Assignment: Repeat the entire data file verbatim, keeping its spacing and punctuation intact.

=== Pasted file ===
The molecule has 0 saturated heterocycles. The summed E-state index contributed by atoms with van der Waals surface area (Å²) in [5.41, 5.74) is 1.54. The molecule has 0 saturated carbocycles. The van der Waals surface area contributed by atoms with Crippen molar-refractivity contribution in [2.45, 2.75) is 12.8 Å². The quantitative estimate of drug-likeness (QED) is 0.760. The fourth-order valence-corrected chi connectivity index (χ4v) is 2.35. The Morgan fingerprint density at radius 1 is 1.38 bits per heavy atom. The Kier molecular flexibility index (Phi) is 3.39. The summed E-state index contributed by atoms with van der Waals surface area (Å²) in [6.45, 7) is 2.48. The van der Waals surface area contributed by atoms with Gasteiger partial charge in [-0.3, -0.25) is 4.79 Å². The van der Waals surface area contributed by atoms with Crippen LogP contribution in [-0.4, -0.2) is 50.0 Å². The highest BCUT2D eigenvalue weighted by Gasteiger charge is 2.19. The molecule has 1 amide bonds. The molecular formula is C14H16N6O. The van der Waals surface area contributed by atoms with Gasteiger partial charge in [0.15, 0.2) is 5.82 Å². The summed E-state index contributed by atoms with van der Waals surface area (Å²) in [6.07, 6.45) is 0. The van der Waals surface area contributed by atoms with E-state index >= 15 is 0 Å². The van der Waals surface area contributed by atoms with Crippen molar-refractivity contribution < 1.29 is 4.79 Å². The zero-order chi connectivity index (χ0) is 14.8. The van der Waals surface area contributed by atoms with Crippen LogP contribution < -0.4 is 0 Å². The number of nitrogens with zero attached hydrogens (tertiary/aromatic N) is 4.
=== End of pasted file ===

The molecule has 0 saturated heterocycles. The summed E-state index contributed by atoms with van der Waals surface area (Å²) in [5.41, 5.74) is 1.54. The molecule has 0 saturated carbocycles. The van der Waals surface area contributed by atoms with Crippen molar-refractivity contribution in [2.45, 2.75) is 12.8 Å². The quantitative estimate of drug-likeness (QED) is 0.760. The fourth-order valence-corrected chi connectivity index (χ4v) is 2.35. The Morgan fingerprint density at radius 1 is 1.38 bits per heavy atom. The Kier molecular flexibility index (Phi) is 3.39. The summed E-state index contributed by atoms with van der Waals surface area (Å²) in [6.45, 7) is 2.48. The van der Waals surface area contributed by atoms with Gasteiger partial charge in [-0.3, -0.25) is 4.79 Å². The van der Waals surface area contributed by atoms with Crippen LogP contribution in [-0.4, -0.2) is 50.0 Å². The highest BCUT2D eigenvalue weighted by Gasteiger charge is 2.19. The molecule has 1 amide bonds. The molecular formula is C14H16N6O. The van der Waals surface area contributed by atoms with Gasteiger partial charge in [0.15, 0.2) is 5.82 Å². The summed E-state index contributed by atoms with van der Waals surface area (Å²) in [6.07, 6.45) is 0. The van der Waals surface area contributed by atoms with E-state index >= 15 is 0 Å². The van der Waals surface area contributed by atoms with Crippen molar-refractivity contribution < 1.29 is 4.79 Å². The zero-order chi connectivity index (χ0) is 14.8. The van der Waals surface area contributed by atoms with Crippen LogP contribution < -0.4 is 0 Å². The number of nitrogens with zero attached hydrogens (tertiary/aromatic N) is 4.